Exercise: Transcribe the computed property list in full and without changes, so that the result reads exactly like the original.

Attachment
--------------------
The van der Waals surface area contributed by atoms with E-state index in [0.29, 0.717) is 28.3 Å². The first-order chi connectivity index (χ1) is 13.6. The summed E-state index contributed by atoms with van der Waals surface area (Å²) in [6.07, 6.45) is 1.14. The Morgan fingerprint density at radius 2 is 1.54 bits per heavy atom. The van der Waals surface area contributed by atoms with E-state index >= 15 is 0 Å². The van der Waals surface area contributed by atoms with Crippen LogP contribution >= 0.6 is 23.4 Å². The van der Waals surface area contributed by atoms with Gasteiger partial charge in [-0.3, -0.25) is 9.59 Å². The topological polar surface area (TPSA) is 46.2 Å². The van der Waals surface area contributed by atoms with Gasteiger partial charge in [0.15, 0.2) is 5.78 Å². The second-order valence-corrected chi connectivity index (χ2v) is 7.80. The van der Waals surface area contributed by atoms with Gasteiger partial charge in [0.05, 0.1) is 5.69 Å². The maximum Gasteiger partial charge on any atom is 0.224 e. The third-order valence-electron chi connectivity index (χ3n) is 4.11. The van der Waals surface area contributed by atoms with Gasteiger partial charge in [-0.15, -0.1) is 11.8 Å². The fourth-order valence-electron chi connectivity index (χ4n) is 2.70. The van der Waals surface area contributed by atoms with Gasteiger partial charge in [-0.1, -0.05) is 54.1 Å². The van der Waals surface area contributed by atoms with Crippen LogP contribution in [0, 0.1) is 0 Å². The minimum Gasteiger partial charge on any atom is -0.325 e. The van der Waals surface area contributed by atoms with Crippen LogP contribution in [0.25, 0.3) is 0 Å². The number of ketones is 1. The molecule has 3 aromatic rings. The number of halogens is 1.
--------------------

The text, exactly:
The van der Waals surface area contributed by atoms with E-state index in [0.29, 0.717) is 28.3 Å². The first-order chi connectivity index (χ1) is 13.6. The summed E-state index contributed by atoms with van der Waals surface area (Å²) in [6.07, 6.45) is 1.14. The Morgan fingerprint density at radius 2 is 1.54 bits per heavy atom. The van der Waals surface area contributed by atoms with E-state index >= 15 is 0 Å². The van der Waals surface area contributed by atoms with Crippen LogP contribution >= 0.6 is 23.4 Å². The van der Waals surface area contributed by atoms with Gasteiger partial charge in [-0.3, -0.25) is 9.59 Å². The topological polar surface area (TPSA) is 46.2 Å². The van der Waals surface area contributed by atoms with Gasteiger partial charge in [0.15, 0.2) is 5.78 Å². The second-order valence-corrected chi connectivity index (χ2v) is 7.80. The van der Waals surface area contributed by atoms with Gasteiger partial charge in [0.05, 0.1) is 5.69 Å². The maximum Gasteiger partial charge on any atom is 0.224 e. The third-order valence-electron chi connectivity index (χ3n) is 4.11. The van der Waals surface area contributed by atoms with Gasteiger partial charge in [-0.15, -0.1) is 11.8 Å². The fourth-order valence-electron chi connectivity index (χ4n) is 2.70. The van der Waals surface area contributed by atoms with Gasteiger partial charge in [-0.1, -0.05) is 54.1 Å². The van der Waals surface area contributed by atoms with Crippen LogP contribution in [0, 0.1) is 0 Å². The minimum Gasteiger partial charge on any atom is -0.325 e. The van der Waals surface area contributed by atoms with Crippen LogP contribution in [0.25, 0.3) is 0 Å². The number of ketones is 1. The molecule has 3 aromatic rings. The number of halogens is 1.